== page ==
Whimsy by the Lake

The legacy of an artful eccentric

On the shore of Lake Michigan, just north of Milwaukee, stands a modest 1920s beach cottage known locally as the Witch's House. Primitive patterns cover most of the wood exterior. Chimes and abstract silhouettes dangle from trees. Dozens of concrete sculptures stare out from behind a chainlink fence: giant heads with hollow eyes, a 12-foot dinosaur with jaws wide open, two fish sitting on a bench in conversation. The creator of this wacky environment, an artist named Mary Nohl, lived here and spent more than 30 years turning it into her masterpiece. And though her intent was to create something more whimsical than gloomy, rumors that Nohl was a witch drew a steady stream of teenage vandals—whom she sometimes fended off with a bullhorn and BB gun.

Since her death in 2001, though, the property has been recognized as an important art environment and listed in the National Register of Historic Places. It has also sparked a debate between preservationists and neighbors who say the site needs to be dismantled and removed from the residential area.

Last year, the Wisconsin Trust for Historic Preservation listed the Nohl environment as one of the state's 10 most-endangered places. Nohl left her house to the Kohler Foundation, a Wisconsin-based nonprofit that specializes in preserving folk architecture, art environments, and works by self-taught artists. Normally, the foundation would conserve the site before giving it to another organization to serve as its long-term custodian.

Zoning rules in the exclusive area permit only residential use of the property, though, and a group of neighbors has vowed to fight any efforts to change the regulations. "We would like the property to remain a residence," says Eric Fonstad, an attorney who lives nearby. "If the goal is to have it accessible to the public, then I think it has to be moved." He says his concerns include increased traffic and parking on the narrow beachfront drive, and he notes that the foundation has moved other art environments before.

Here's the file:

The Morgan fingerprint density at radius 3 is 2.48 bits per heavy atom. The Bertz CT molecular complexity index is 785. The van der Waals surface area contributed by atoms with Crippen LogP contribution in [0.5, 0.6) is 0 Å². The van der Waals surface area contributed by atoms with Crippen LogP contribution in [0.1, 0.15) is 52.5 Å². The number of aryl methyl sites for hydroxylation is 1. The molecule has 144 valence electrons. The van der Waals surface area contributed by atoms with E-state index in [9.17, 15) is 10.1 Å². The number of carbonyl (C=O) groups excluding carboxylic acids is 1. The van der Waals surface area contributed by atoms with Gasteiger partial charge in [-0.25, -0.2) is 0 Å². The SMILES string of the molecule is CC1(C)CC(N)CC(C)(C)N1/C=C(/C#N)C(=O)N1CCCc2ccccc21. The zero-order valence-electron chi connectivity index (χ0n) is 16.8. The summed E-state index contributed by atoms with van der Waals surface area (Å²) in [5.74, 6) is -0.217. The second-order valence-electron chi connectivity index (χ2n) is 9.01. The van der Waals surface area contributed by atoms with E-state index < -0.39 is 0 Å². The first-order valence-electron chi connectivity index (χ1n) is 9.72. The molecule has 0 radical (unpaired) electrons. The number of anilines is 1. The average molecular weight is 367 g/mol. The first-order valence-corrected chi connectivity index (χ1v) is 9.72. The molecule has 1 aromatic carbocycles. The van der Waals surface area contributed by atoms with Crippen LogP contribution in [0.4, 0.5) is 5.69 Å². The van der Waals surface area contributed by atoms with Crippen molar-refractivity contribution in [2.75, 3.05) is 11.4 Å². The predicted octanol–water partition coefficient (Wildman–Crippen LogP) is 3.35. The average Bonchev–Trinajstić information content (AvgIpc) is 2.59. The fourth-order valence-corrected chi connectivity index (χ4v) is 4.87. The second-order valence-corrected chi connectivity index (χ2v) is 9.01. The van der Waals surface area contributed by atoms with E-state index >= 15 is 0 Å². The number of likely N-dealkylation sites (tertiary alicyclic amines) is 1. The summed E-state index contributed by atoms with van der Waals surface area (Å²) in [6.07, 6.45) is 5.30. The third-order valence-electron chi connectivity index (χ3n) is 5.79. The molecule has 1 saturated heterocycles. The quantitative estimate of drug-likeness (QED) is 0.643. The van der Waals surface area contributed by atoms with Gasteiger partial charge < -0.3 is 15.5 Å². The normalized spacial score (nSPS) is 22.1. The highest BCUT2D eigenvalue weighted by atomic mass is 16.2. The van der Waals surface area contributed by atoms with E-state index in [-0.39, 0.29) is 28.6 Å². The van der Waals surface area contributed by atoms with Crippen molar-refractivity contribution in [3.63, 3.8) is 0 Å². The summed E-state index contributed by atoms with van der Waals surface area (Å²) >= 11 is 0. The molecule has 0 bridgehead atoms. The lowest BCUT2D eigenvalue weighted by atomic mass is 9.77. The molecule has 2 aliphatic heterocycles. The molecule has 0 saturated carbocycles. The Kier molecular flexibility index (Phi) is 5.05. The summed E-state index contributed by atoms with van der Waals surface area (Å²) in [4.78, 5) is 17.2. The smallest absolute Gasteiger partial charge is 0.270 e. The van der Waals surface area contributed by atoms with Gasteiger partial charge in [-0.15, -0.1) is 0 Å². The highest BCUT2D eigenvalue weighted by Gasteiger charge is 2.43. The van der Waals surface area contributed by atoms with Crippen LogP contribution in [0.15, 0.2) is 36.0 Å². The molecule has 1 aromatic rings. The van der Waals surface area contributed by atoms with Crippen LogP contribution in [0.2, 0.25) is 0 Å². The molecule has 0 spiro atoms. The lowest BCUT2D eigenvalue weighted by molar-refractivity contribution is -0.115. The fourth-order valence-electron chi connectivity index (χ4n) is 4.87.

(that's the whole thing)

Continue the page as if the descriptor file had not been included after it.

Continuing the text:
Terri Yoho, the Kohler Foundation's executive director, says that only small groups would be allowed to visit the house, thereby keeping traffic to a minimum. Furthermore, she says, transporting the concrete sculptures and the now-fragile cottage would damage both. Worse, moving Nohl's work would destroy its context, says Tim Heggland, a local historic preservation consultant. The lake clearly inspired Nohl, who used driftwood, beach stones, and broken bottles in her sculptures, and fish and boats as motifs. "She was passionately in love with living on the lake," Heggland says. "You can't really imagine this site not being on the water."

Nohl studied at The Art Institute of Chicago, and the thousands of pieces she created used every imaginable material, including chicken bones and TV dinner trays—"an expression of an artist's entire life without concern for an audience and without concern for the mainstream art world's trends and ideas," according to Lisa Stone, a Chicago art curator and coauthor of Sacred Spaces and Other Places, a book on grottoes and sculptural environments.

The foundation has already replaced the roof and heating and air-conditioning systems, but wholesale conservation is on hold. "We're hesitant to do too much if the house is not going to be preserved in situ and made available to the public even on a limited basis," Yoho says. Though not required to, the foundation has been paying $15,000 in annual property taxes. Says Yoho, "Right now, we're just trying to be good neighbors."

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